They don’t create trillions out of thin air, the money is purchased from the reserve which is not owned by the federal government. Government debt is fast approaching $30 trillion. So debt held by the public is around $23.6 trillion and intragobenment debt is $6.5 Trillion.


Intragovernmental Debt
The Treasury owes this part of the debt to other federal agencies. Intragovernmental holdings totaled more than $6.5 trillion in February 2022.1 Why would the government owe money to itself? Because some agencies, like the Social Security Trust Fund, take in more revenue from taxes than they need. These agencies then invest in U.S. Treasurys rather than stick this cash under a giant mattress,


This transfers the agencies' excess revenue to the general fund, where it's spent. They redeem their Treasury notes for funds as needed. The federal government then either raises taxes or issues more debt to raise the cash.

Which agencies own the most Treasury notes, bills, and bonds? Social Security, by a long shot. The U.S. Treasury publishes this information in its monthly Treasury statement.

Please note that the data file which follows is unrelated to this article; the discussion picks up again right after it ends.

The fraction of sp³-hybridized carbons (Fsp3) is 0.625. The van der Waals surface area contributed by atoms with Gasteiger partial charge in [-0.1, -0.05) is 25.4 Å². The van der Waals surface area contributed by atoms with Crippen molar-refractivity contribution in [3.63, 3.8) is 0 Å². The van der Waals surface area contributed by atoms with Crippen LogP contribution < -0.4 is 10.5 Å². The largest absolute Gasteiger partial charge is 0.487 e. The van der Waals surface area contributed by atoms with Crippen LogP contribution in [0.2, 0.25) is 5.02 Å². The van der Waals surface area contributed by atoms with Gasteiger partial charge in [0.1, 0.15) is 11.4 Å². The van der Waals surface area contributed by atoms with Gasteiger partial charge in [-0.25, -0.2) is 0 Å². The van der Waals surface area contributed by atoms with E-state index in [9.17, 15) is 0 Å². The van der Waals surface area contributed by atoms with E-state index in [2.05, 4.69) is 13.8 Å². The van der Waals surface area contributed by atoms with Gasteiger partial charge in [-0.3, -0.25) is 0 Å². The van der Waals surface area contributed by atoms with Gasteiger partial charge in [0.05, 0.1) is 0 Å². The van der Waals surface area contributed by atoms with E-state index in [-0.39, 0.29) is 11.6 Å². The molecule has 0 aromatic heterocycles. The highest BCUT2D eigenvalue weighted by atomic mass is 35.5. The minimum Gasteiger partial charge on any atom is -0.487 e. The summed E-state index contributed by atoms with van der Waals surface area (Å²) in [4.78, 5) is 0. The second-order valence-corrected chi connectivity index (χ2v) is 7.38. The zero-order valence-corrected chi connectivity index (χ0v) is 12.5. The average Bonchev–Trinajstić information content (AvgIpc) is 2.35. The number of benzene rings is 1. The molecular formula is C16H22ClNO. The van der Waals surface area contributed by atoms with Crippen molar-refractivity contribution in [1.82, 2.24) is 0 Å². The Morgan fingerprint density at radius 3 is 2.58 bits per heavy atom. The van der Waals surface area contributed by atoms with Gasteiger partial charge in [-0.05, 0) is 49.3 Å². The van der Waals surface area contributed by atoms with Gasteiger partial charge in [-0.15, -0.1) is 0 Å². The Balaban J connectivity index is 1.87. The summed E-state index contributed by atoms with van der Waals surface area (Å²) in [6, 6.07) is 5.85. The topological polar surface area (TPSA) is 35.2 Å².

Social Security trusts, including the Federal Old-Age and Survivors Insurance and Federal Disability Insurance Trust Funds, held $2.86 trillion in Treasurys as of August 2021. The next largest agency was the Military Retirement Fund at $1.03 trillion. Other large holders of debt include the Office of Personnel Management Retirement, Medicare (which includes the Federal Supplementary Medical Insurance Trust Fund), then cash on hand to fund federal government operations.2


Public Debt
The public holds over $22 trillion of the national debt.3 Foreign governments hold a large portion of the public debt, while the rest is owned by U.S. banks and investors, the Federal Reserve, state and local governments, mutual funds, pensions funds, insurance companies, and holders of savings bonds.